• Inspect and secure mobile home tie-downs.
  • Turn off the gas and electricity.
  • Follow evacuation instructions of local officials. Hurricane winds are especially strong at higher elevations, so occupants of high-rise buildings should waste no time in evacuating.
  • Stay away from windows and doors, even if they are covered. Take refuge in a small interior room or hallway, where structural support is strongest.
  • Remain indoors—go to designated shelters or basement areas.
  • Don’t be fooled by the eye of the hurricane if it passes over you. If it is directly overhead, there will be a lull in the wind lasting several minutes to half an hour or more, and then strong winds and weather will recur.
  • Be alert for tornadoes, which can happen during a hurricane or after it passes.
  • Avoid using the phone except for serious emergencies. Text messages and online communication (where possible) will likely be the most reliable form of communication during a period of emergency as the cellular network may become overwhelmed.
  • Advise occupants of multiple-story buildings that are located away from the water to go to the first or second floors and take refuge in halls or interior rooms, away from windows.
  • Wear a hard hat, if possible.

Don’t be fooled into thinking it’s over after the hurricane passes through. The emergency management team should exercise the utmost care in ensuring the safety of building occupants, and the property. Some suggestions:

  • Listen to public broadcast announcements. Wait until an area is declared safe before re-entering an evacuated building.
  • Care for injured persons.
  • Be extremely careful in moving around the property. Watch for electrical wires (which may be live), shattered glass, splintered wood, and debris as well as structural damage.
  • Inspect the property, and appoint cleanup crews.
  • Call the property’s insurance company, restoration contractor, and building inspector, and get them to the site as soon as possible.
  • Set up a manageable schedule to repair the property. Be aware of symptoms of stress and fatigue.
  • Have materials available for making temporary repairs, such as tools, hardware, plywood, sawhorses, and barricades.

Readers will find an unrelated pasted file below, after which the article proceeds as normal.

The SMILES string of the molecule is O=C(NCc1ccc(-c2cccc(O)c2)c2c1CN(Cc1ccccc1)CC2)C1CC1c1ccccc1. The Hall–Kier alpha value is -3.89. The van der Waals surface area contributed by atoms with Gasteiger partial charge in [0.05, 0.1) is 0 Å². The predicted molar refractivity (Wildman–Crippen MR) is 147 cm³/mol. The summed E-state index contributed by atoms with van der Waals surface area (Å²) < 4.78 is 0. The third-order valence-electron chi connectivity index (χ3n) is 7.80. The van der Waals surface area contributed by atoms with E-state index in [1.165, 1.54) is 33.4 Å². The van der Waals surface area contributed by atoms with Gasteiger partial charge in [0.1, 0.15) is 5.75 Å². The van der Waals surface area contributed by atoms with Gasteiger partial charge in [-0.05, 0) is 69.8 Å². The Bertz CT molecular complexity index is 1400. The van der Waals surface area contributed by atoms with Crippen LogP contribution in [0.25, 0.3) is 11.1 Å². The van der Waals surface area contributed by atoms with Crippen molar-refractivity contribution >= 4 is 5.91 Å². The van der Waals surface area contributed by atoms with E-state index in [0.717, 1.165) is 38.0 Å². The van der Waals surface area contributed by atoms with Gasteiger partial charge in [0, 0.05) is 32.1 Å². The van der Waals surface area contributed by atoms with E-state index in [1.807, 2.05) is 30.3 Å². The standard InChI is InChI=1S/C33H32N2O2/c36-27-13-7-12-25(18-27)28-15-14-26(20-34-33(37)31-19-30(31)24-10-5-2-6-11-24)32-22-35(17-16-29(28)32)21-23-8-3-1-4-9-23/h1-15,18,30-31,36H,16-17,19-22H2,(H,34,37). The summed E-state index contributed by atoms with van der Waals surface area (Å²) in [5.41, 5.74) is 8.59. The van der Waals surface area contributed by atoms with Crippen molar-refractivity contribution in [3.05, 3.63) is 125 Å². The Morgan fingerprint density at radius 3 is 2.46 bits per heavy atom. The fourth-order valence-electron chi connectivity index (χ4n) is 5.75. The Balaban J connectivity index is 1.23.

• Do not turn on the electricity unless it has been officially declared safe to do so by the utility company.
  • Report broken gas, sewer, or water mains to the respective utilities.
  • Open clogged pipes and catch basins.
  • Prepare for possible flooding from the storm or damaged water barriers.
  • Be alert for potential fire hazards such as leaking gas lines, pools of water near electrical equipment and appliances, spills of combustible materials, etc.
  • If occupants are permitted by local authorities to evacuate after the hurricane, advise them of safe evacuation routes and roads. Drive only when necessary, as flooding may continue, and roads may weaken and collapse.

We can’t prevent hurricanes, but there are steps property managers can take to help minimize the damage, and keep their communities safe.


Hello Nancye! Your comprehensive guide on preparing for hurricane season is incredibly valuable, especially considering the increasing frequency of severe storms. The detailed breakdown of preventive measures and steps to take during and after a hurricane is both practical and informative. The introduction, highlighting the names of the first hurricanes in 2021, immediately grabs attention and sets the tone for the urgency of preparedness. It's great that you emphasize NOAA's prediction and Secretary of Commerce Gina Raimondo's call for communities to be ready for potential dangers. The inclusion of specific names like Ana, Bill, Claudette, Danny, and Elsa adds a personal touch, making the information more relatable. Your mention of the above-normal hurricane season forecast, albeit not as extreme as 2020, serves as a necessary reminder for readers to stay vigilant. Best Regards, Joe E. Eells Castle Impact Windows